Integers are like whole numbers, but they include negative numbers also. However, no fractions are allowed.

The type of numbers which we use everyday (1,15.82,3/4, -0.1) are called real numbers. Positive or negative, large or small, decimals or whole numbers are all called real numbers because they are not imaginary numbers.

How can we square a number and get a negative result? We 'imagine' that we can and it turns out that such a number, which may seem impossible, is actually useful and can solve real problems.

Sources: http://www.mathsisfun.com/whole-numbers.html

http://www.factmonster.com/ipka/A0876704.html

http://www.mathsisfun.com/definitions/real-numbers.html

http://www.mathsisfun.com/definitions/imaginary-numbers.html

Irrational numbers:

ReplyDeleteAll numbers that are not rational are considered irrational. An irrational number can be written as a decimal, but not as a fraction.

An irrational number has endless non-repeating digits to the right of the decimal point. Here are some irrational numbers:

π = 3.141592…

http://www.factmonster.com/images/math/almanac/A0876704-SQROOT-1.png = 1.414213…

Source: http://www.factmonster.com/ipka/A0876704.html

REAL NUMBERS:

ReplyDeleteReal numbers are numbers that can be found on the number line. This includes both the rational and irrational numbers.

RATIONAL AND IRRATIONAL NUMBERS:

A rational number is a number that can be written as a ratio or a fraction. An irrational number can be written as a decimal, but not as a fraction.

An irrational number has endless non-repeating digits to the right of the decimal point. An example of irrational numbers=

-Euler's number: 2.7182818284590452353602874713527

-Golden ratio: 1.61803398874989484820...

INTEGERS:

Integers include positive whole numbers, negative whole numbers, and zero.The “set of all integers” is often shown like this=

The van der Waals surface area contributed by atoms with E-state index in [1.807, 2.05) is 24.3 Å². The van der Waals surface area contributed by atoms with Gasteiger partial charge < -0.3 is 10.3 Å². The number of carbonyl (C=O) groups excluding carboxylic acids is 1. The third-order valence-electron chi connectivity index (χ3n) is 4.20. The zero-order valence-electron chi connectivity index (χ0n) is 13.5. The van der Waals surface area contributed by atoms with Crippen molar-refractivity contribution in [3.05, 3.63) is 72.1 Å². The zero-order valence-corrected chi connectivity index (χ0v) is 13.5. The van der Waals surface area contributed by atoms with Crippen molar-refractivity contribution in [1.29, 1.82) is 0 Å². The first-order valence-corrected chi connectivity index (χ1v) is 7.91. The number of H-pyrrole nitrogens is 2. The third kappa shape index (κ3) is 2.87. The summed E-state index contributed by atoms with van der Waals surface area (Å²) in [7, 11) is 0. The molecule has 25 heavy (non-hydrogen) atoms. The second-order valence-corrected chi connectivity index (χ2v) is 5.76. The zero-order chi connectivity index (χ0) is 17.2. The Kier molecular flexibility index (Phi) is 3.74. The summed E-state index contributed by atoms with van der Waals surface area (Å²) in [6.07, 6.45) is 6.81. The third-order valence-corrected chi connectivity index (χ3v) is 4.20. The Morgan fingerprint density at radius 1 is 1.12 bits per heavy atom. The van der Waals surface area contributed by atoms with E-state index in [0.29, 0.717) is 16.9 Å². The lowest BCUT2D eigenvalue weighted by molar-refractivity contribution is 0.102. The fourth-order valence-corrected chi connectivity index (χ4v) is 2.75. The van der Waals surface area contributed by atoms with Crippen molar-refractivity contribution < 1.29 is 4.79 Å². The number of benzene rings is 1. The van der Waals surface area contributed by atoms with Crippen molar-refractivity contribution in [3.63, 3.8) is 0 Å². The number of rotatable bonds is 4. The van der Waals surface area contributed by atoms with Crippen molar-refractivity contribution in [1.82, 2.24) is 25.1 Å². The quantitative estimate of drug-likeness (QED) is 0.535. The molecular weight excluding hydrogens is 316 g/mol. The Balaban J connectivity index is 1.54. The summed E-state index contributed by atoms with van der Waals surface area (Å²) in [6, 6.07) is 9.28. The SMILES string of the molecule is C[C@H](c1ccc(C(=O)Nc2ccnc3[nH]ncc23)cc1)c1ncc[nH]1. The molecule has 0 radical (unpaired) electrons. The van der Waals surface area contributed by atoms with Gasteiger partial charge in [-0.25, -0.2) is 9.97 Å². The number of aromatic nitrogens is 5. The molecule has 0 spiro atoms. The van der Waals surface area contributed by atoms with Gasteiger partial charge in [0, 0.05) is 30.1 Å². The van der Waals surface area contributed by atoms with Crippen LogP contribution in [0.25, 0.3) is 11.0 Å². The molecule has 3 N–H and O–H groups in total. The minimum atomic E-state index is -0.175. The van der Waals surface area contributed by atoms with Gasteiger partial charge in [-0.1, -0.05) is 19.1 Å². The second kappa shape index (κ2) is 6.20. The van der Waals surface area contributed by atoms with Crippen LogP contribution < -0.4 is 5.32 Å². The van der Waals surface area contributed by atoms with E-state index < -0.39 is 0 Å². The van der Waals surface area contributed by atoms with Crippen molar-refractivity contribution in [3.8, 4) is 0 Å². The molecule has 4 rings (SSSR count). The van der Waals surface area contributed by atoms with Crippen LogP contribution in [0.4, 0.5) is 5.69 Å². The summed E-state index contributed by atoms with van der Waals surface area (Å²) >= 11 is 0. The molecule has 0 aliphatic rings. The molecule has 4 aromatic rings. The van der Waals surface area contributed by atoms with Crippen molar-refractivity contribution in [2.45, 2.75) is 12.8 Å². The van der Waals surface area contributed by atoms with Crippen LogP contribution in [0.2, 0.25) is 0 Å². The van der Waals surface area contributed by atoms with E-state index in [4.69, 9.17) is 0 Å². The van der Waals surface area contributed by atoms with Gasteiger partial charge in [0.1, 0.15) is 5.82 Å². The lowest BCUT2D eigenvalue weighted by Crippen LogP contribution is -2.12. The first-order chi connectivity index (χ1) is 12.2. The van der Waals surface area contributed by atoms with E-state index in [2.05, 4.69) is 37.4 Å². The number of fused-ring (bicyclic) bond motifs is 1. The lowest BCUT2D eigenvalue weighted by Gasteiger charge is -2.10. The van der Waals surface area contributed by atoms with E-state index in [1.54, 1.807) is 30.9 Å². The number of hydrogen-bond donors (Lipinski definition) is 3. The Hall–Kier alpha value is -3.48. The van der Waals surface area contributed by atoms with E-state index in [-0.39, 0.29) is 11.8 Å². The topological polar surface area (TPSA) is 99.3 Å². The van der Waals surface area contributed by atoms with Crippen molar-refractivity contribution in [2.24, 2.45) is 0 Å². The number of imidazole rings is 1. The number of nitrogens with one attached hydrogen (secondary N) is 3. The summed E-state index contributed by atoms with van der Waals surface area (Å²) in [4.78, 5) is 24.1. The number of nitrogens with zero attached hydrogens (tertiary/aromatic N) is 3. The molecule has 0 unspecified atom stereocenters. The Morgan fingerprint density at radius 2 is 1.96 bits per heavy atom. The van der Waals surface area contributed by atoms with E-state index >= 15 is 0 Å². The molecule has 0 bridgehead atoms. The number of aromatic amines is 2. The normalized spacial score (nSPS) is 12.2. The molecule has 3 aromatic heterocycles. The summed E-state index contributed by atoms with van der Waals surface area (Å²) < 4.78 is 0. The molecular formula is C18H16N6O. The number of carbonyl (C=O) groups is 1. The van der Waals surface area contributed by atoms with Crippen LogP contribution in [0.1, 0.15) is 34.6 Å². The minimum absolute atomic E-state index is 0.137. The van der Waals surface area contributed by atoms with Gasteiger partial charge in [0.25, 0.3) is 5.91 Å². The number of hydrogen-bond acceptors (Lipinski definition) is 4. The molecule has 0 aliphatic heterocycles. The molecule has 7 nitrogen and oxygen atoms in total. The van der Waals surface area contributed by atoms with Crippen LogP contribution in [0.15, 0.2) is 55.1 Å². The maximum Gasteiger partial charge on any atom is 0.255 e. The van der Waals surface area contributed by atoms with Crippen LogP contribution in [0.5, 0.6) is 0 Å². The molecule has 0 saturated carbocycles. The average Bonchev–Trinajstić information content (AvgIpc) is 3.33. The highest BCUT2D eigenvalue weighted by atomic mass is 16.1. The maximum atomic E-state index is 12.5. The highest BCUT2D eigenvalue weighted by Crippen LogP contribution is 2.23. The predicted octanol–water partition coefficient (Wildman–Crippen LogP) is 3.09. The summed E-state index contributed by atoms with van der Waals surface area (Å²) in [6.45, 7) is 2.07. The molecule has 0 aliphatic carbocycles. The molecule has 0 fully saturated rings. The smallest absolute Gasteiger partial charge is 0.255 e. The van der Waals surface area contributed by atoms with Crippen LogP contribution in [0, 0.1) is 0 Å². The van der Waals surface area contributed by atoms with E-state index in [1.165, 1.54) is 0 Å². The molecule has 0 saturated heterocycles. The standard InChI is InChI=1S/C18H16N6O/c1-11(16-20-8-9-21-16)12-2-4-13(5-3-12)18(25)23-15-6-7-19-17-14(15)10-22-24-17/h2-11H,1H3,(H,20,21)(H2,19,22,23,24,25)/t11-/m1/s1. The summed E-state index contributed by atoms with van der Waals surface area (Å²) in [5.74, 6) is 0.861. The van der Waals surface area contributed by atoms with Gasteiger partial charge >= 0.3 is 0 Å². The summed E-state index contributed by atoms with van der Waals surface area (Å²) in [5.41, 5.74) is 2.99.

{… -5, -4, -3, -2, -1, 0, 1, 2, 3, 4, 5, …}

WHOLE NUMBERS:

The term "whole number" is typically used in mathematics. It is frequently defined by what it does not contain: it cannot be a fraction of a number, a percentage, or have a decimal. While a number like 21.32 has a whole number portion of 21, this number is not "whole" because it contains a decimal of 0.32. Whole numbers are also often defined as non-negative integers, including zero. An example of a whole number is 15.

IMAGINARY NUMBERS:

What is i? It's the square root of -1. And it's NOT a real number. i was invented because people wanted to be able to take square roots of negative numbers, and you can't do that if you limit yourself to real numbers.So we can make an imaginary number by taking a real number like 5 and multiplying it by i. That gives us 5i. Some other imaginary numbers are:

37.3i

1.11211211111221312211131122211113213211i

Pi*i.

Sources:

http://www.virtualnerd.com/pre-algebra/real-numbers-right-triangles/real-and-irrational/define-real-numbers/real-number-definition

http://www.factmonster.com/ipka/A0876704.html

http://www.factmonster.com/ipka/A0876848.html

http://www.wisegeek.com/what-is-a-whole-number.htm

http://mathforum.org/dr.math/faq/faq.imag.num.html

A great repository of responses to help us recap or understand. Thank you to all respondents

ReplyDelete